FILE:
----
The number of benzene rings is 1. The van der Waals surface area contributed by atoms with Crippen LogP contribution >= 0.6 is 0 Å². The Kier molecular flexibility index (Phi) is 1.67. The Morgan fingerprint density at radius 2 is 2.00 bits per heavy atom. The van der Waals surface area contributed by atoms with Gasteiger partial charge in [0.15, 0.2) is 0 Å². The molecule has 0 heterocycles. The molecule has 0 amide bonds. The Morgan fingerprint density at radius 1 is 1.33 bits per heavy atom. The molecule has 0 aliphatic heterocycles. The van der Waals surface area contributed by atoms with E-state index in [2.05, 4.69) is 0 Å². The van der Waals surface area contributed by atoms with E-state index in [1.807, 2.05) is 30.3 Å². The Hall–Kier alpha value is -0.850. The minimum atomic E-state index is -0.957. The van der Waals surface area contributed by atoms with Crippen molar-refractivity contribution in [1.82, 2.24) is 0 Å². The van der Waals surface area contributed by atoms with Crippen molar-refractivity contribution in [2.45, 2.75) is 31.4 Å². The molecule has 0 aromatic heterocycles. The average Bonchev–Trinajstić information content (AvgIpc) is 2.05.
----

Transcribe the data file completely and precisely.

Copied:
The number of benzene rings is 1. The van der Waals surface area contributed by atoms with Crippen LogP contribution >= 0.6 is 0 Å². The Kier molecular flexibility index (Phi) is 1.67. The Morgan fingerprint density at radius 2 is 2.00 bits per heavy atom. The van der Waals surface area contributed by atoms with Gasteiger partial charge in [0.15, 0.2) is 0 Å². The molecule has 0 heterocycles. The molecule has 0 amide bonds. The Morgan fingerprint density at radius 1 is 1.33 bits per heavy atom. The molecule has 0 aliphatic heterocycles. The van der Waals surface area contributed by atoms with E-state index in [2.05, 4.69) is 0 Å². The van der Waals surface area contributed by atoms with E-state index in [1.807, 2.05) is 30.3 Å². The Hall–Kier alpha value is -0.850. The minimum atomic E-state index is -0.957. The van der Waals surface area contributed by atoms with Crippen molar-refractivity contribution in [1.82, 2.24) is 0 Å². The van der Waals surface area contributed by atoms with Crippen molar-refractivity contribution in [2.45, 2.75) is 31.4 Å². The molecule has 0 aromatic heterocycles. The average Bonchev–Trinajstić information content (AvgIpc) is 2.05.